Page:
Don’t Wait for Black Friday to Shop

Laveta Brigham

Editorial Independence We want to help you make more informed decisions. Some links on this page — clearly marked — may take you to a partner website and may result in us earning a referral commission. For more information, see How We Make Money. The traditional Black Friday as we […]

We want to help you make more informed decisions. Some links on this page — clearly marked — may take you to a partner website and may result in us earning a referral commission. For more information, see How We Make Money.

The traditional Black Friday as we know it is dying.

The chaotic shopping day after Thanksgiving traditionally known for door-buster deals is steadily being replaced by more convenient online shopping events. Think Amazon Prime Day, Cyber Monday, and the like. 

“I wouldn’t say Black Friday is dead yet. You do still have some people who still want to get up at 5 a.m. to go bargain hunting,” says Jerry Sheldon, a retail analyst at IHL Group, a Franklin, Tenn.-based advisory firm for the retail and hospitality industries. “But you’re going to see a pretty big dip this year. I think that dip is going to continue, and we’re likely to see that Black Friday is dead within four to five years.”

Already, Black Friday is evolving into a month-long event more accurately described as Black November, Sheldon says. And he wouldn’t be surprised if the unofficial start of the holiday shopping season moves closer and closer to the day after Halloween.

To be clear, the demise of a traditional Black Friday isn’t a new concept. 

With the rise of online and mobile shopping over the years, retailers have been increasingly pushing consumers to start shopping earlier by offering deals throughout the season, instead of using Black Friday as the official day to kick off the holiday shopping season. 

“For almost a decade now, the trend has been less in person, more online shopping. Even with my own family, we would go to stores five, six, seven years ago and we don’t do that now. We shop online,” says Tori Dunlap, a millennial money coach and founder of HerFirst100k.com.

The pandemic and the surge in online shopping it drove accelerated this trend in a big way in 2020. Roughly 60% of people say they plan to do their holiday shopping online this year, a four percentage point increase from 2019, according to the National Retail Federation’s most recent holiday survey. 

Between the increase in online shopping, social distancing safety measures, and stores offering more opportunities to save on items, this is a particularly good year to find deals beyond Black Friday. 

Holiday Deals Have Already Started Online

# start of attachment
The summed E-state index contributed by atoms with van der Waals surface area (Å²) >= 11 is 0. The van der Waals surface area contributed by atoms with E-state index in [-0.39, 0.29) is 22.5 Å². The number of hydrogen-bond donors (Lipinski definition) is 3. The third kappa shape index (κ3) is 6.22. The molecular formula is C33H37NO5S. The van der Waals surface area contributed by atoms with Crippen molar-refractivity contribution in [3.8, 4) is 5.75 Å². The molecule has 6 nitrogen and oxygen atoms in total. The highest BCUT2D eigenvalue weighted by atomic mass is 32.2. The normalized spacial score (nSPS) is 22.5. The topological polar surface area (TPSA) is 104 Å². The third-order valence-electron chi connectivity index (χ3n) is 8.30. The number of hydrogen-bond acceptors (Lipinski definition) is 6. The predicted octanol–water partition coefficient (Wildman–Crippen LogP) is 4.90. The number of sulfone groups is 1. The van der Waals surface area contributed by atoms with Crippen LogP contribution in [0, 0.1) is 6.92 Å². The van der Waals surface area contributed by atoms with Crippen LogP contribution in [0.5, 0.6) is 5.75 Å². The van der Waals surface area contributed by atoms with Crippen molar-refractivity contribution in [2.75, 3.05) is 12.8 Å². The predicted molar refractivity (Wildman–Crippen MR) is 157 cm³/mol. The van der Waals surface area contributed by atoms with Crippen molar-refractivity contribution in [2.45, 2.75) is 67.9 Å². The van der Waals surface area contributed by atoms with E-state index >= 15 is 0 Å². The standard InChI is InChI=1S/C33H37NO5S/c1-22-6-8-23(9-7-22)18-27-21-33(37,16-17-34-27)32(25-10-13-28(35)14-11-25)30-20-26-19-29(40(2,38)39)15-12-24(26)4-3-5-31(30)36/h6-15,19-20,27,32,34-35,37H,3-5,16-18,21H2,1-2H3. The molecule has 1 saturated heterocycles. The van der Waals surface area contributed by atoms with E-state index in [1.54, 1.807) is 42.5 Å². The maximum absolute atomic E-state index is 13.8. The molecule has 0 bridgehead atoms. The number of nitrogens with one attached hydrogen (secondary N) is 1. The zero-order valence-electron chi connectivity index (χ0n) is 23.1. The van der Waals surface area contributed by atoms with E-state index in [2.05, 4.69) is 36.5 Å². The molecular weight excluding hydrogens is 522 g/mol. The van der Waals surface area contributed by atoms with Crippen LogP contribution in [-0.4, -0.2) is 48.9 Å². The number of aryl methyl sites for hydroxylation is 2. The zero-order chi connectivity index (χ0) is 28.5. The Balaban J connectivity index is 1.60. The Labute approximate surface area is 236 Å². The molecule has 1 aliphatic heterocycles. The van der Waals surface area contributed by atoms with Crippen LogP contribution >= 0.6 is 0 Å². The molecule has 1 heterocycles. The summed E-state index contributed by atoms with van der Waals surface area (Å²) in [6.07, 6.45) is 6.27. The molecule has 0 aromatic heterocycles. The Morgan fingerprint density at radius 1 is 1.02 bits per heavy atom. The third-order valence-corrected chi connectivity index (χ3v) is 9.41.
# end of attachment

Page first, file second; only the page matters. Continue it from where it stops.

The holiday shopping season is already in full swing, thanks in part to Amazon Prime Day’s shift from July to October this year on account of the pandemic. 

Suddenly, Prime Day wasn’t all alone in the middle of the summer competing for online shoppers. Retail rivals like Walmart, Target, Best Buy, and others launched their own online discounts in what turned into an early holiday shopping season kickoff. 

The holiday season seems to be top of mind for many, with 42% saying they plan to start their holiday shopping by the end of October and another 41% in November, according to data from the National Retail Federation. Smart customers will shop early, Sheldon says, and those who don’t or can’t may find themselves not getting their packages in time. 

FedEx and UPS are anticipating intense shipping delays, an approximate “shortfall of as many as seven million packages a day,” according to a recent NBC News report.

“When you have a system that is operating close to maximum capacity, and then you increase volume from 20-30%, the Christmas bump, there will be problems,” says Sheldon. 

But shipping delays are only part of the story. Retailers have had a more difficult time assessing inventory levels and demand this year, with the pandemic putting millions of people out of work, and changing how people think about the holiday shopping season, Sheldon says.

So if an item that’s been selling out quickly is on your wishlist, like the Nintendo Switch or home fitness gear, don’t wait to buy it. 

“We’ve seen how we as a nation react to a toilet paper shortage, so I would shop earlier. Just try to get everything together before it’s the day before Christmas or Hanukkah,” Dunlap says.

Don’t Expect Many Doorbusters or In-Store Deals

Many retailers, like Target, Kohl’s, and Walmart, have said they’ll cut back on hours compared to previous years to diminish lines and other crowds amid COVID-19 concerns. Given these constraints, it’s difficult to imagine in-store shopping as we know it on Black Friday.

Because retailers want to reduce crowding in stores, Sheldon says Black Friday and Cyber Monday deals are expected to be primarily offered online. In general, he expects an increase of up to 30% for online sales during the holiday season with a bump starting earlier than usual.